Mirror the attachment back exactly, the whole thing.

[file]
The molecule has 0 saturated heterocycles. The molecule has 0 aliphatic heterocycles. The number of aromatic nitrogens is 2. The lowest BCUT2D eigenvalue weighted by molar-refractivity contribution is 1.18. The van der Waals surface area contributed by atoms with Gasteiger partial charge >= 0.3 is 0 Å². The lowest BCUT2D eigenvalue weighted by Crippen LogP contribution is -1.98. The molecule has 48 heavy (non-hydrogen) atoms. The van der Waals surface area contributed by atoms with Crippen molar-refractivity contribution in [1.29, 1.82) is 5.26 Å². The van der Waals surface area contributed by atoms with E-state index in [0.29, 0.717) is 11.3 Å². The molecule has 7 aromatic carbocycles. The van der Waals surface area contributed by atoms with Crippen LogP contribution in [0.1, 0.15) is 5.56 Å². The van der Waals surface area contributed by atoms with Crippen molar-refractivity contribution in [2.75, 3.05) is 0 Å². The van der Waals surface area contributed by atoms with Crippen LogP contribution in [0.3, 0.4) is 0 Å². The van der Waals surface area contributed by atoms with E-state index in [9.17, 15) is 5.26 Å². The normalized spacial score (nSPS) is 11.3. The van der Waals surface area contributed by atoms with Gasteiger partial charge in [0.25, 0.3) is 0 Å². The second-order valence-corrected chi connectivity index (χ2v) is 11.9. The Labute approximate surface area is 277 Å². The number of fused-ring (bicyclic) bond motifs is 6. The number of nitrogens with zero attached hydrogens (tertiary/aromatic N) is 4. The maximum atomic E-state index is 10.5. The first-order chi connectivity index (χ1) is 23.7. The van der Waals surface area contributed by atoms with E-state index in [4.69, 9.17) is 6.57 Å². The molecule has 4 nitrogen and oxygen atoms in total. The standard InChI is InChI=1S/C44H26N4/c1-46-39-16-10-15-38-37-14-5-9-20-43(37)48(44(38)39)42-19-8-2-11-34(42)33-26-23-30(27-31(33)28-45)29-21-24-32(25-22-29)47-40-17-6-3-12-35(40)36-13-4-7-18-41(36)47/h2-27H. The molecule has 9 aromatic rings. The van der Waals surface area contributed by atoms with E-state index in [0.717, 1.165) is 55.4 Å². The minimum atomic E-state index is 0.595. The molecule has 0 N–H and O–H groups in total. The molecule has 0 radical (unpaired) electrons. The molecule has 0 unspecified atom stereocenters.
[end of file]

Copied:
The molecule has 0 saturated heterocycles. The molecule has 0 aliphatic heterocycles. The number of aromatic nitrogens is 2. The lowest BCUT2D eigenvalue weighted by molar-refractivity contribution is 1.18. The van der Waals surface area contributed by atoms with Gasteiger partial charge >= 0.3 is 0 Å². The lowest BCUT2D eigenvalue weighted by Crippen LogP contribution is -1.98. The molecule has 48 heavy (non-hydrogen) atoms. The van der Waals surface area contributed by atoms with Crippen molar-refractivity contribution in [1.29, 1.82) is 5.26 Å². The van der Waals surface area contributed by atoms with E-state index in [0.29, 0.717) is 11.3 Å². The molecule has 7 aromatic carbocycles. The van der Waals surface area contributed by atoms with Crippen LogP contribution in [0.1, 0.15) is 5.56 Å². The van der Waals surface area contributed by atoms with Crippen molar-refractivity contribution in [2.75, 3.05) is 0 Å². The van der Waals surface area contributed by atoms with Crippen LogP contribution in [0.3, 0.4) is 0 Å². The van der Waals surface area contributed by atoms with E-state index in [9.17, 15) is 5.26 Å². The normalized spacial score (nSPS) is 11.3. The van der Waals surface area contributed by atoms with Gasteiger partial charge in [0.25, 0.3) is 0 Å². The second-order valence-corrected chi connectivity index (χ2v) is 11.9. The Labute approximate surface area is 277 Å². The number of fused-ring (bicyclic) bond motifs is 6. The number of nitrogens with zero attached hydrogens (tertiary/aromatic N) is 4. The maximum atomic E-state index is 10.5. The first-order chi connectivity index (χ1) is 23.7. The van der Waals surface area contributed by atoms with E-state index in [4.69, 9.17) is 6.57 Å². The molecule has 4 nitrogen and oxygen atoms in total. The standard InChI is InChI=1S/C44H26N4/c1-46-39-16-10-15-38-37-14-5-9-20-43(37)48(44(38)39)42-19-8-2-11-34(42)33-26-23-30(27-31(33)28-45)29-21-24-32(25-22-29)47-40-17-6-3-12-35(40)36-13-4-7-18-41(36)47/h2-27H. The molecule has 9 aromatic rings. The van der Waals surface area contributed by atoms with E-state index in [0.717, 1.165) is 55.4 Å². The minimum atomic E-state index is 0.595. The molecule has 0 N–H and O–H groups in total. The molecule has 0 radical (unpaired) electrons. The molecule has 0 unspecified atom stereocenters.